was a 1990 nation-wide United States Secret Service
crackdown on "illegal computer hacking
activities." It involved
raids in approximately fifteen different cities and resulted in
three arrests and the confiscation of computers, boards
, and floppy disks. It was
revealed in a press release on May 9, 1990. The arrests and
subsequent court cases resulted in the creation of the Electronic Frontier
. The operation is now seen as largely a
public-relations stunt. Operation Sundevil has also been viewed as
one of the preliminary attacks on the Legion of Doom
and similar hacking groups.
The raid on Steve Jackson Games
which led to the court case Steve
Jackson Games, Inc. v. United
States Secret Service
, is often attributed to Operation
Sundevil, but the Electronic Frontier Foundation states that it is
unrelated and cites this attribution as a media error.
comes from the Sundevil football stadium of Arizona State
University, near the local Secret Service headquarters from
where the investigation and raids were coordinated.
Prior to 1990, phreaks
, or those who
manipulate telecommunication systems, were generally untouched by
law enforcement and ran rampant through pay-phones. Phone companies
complained of financial losses from phreaking activities. Hackers,
or those who break into computers, began to appear as phone
companies began to switch to digital
. They too were generally
untouched by law enforcement. However, starting in 1989, the Secret
Service, which had been given authority from Congress
to deal with access device
fraud as an extension of wire fraud
investigations under Title 18
, began to investigate. Over the course of 18 months, they
investigated alleged unauthorized use of credit card numbers and
long-distance telephone dialing codes.
Operation Sundevil provided the Secret Service and the federal government
with the opportunity to obtain valuable and hard-to-find evidence
against wire and credit-card frauds. The boards targeted were full
of evidence that could be used against hackers and thieves.
Additionally, it was meant to send a message to both the hacking
community and law enforcement that activities like hacking and
phreaking were both illegal and prosecutable.
the Chicago Task Force
and the Arizona Organized Crime and Racketeering Bureau, the operation involved
raids in Austin, Plano, Cincinnati, Detroit, Los
Angeles, Miami, New York, Newark, Phoenix, Pittsburgh, Richmond, Tucson, San
Diego, San Jose, and San Francisco.
The raids were centered in Arizona, where
the press conference occurred.
Raids generally took place in middle-class suburbs and targeted
thieves and telephone
abusers. They were carried out by local police, with the aid of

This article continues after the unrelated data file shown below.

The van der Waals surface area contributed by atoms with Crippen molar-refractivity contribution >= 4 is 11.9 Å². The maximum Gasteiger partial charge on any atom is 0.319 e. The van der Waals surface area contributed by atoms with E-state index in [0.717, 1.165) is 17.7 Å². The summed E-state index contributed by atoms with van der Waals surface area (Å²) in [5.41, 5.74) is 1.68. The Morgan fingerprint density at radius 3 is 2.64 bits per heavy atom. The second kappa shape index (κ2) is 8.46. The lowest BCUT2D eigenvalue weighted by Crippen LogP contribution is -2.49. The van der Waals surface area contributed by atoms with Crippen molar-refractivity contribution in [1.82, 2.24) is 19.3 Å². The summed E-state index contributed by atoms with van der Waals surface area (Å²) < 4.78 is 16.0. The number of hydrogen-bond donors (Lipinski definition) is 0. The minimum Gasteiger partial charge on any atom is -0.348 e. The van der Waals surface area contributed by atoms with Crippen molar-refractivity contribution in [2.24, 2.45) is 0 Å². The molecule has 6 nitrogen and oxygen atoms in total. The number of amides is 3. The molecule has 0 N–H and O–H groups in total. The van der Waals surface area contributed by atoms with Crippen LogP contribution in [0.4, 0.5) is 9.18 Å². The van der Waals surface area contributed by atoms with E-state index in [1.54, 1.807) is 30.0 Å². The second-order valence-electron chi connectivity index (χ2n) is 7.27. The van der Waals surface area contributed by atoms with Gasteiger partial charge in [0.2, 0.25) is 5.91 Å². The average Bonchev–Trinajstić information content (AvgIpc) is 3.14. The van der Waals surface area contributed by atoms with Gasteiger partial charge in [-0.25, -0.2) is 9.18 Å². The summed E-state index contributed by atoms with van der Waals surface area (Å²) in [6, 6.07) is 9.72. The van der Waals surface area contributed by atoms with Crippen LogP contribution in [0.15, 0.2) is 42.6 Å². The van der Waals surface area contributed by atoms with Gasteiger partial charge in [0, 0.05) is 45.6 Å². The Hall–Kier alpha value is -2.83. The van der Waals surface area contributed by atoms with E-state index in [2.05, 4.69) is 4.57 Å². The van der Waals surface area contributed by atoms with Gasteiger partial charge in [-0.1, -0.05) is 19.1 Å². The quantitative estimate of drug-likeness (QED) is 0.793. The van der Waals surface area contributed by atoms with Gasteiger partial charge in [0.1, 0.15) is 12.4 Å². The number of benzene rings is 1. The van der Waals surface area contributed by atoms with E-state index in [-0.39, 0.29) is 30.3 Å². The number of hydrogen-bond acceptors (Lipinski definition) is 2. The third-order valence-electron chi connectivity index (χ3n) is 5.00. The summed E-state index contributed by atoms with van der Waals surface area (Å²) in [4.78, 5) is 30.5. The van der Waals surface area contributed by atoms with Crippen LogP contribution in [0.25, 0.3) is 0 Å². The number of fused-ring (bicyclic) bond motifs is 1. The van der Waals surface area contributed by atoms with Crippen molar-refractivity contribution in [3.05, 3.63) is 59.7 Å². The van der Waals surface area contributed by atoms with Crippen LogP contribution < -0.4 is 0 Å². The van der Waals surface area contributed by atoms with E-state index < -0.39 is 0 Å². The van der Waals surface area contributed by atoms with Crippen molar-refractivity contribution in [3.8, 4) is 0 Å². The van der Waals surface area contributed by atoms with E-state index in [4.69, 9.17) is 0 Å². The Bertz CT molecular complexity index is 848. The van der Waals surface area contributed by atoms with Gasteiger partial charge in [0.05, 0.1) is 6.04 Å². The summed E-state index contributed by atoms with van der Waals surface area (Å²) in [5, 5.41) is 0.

over 150 Secret Service agents. Twenty-seven search warrants
, resulting in three arrests,
were issued and executed on May 7 and 8, 1990. Police also took
around 42 computers and approximately 25 boards, making it the
largest crackdown on boards in world history. Finally, about 23,000
were also seized. These
held a variety of data, including software and other pirated
material. The three people arrested were "Tony the Trashman," "Dr.
Ripco," and "Electra."
Other parts of the operation targeted the underground ezine Phrack
, which had published the contents of a
proprietary text file copied from Bell
computers and containing information about the E911
emergency response system, although this
was later made null in a court case in which it was proven that the
same information about the E911 system was also provided to the
public through a mail-order catalog.
In a press release on May 9, 1990, officials from the federal
government and the Arizona state government revealed that the
Secret Service was involved in the investigation. The Assistant
Director of the US Secret Service, Garry M. Jenkins, commented in a
press release that, "the Secret Service is sending a clear message
to those computer hackers who have decided to violate the laws of
this nation in the mistaken belief that they can successfully avoid
detection by hiding behind the relative anonymity of their computer
Two public-access computer systems were shut down in the days
following the operation: an AT&T Unix system and a Jolnet
system in Lockport, Illinois. Neither has been linked to the
operation, however. An AT&T spokesman claimed the shutdown was
a result of an internal investigation and was not related to the
In response to the arrests, a group called the Electronic Frontier
was founded by Mitchell
, the founder of Lotus Development Corporation
and John Perry Barlow
, an author.
The foundation hired lawyers to represent the hackers in two of the
cases arising from Operation Sundevil.
Operation Sundevil was the most publicized action by the federal
government against hackers. In part due to this, it has been seen
as a public-relations stunt and a message to hackers. While it did
little overall damage to the hacking community, only managing to
take down a small fraction of the boards available on the web, it
has been lauded as a tactical success due to the surprise and
damage it caused to the communities in comparison to the long wars
waged against the Legion of Doom. However, it has also been
criticized as a failure due to several unsuccessful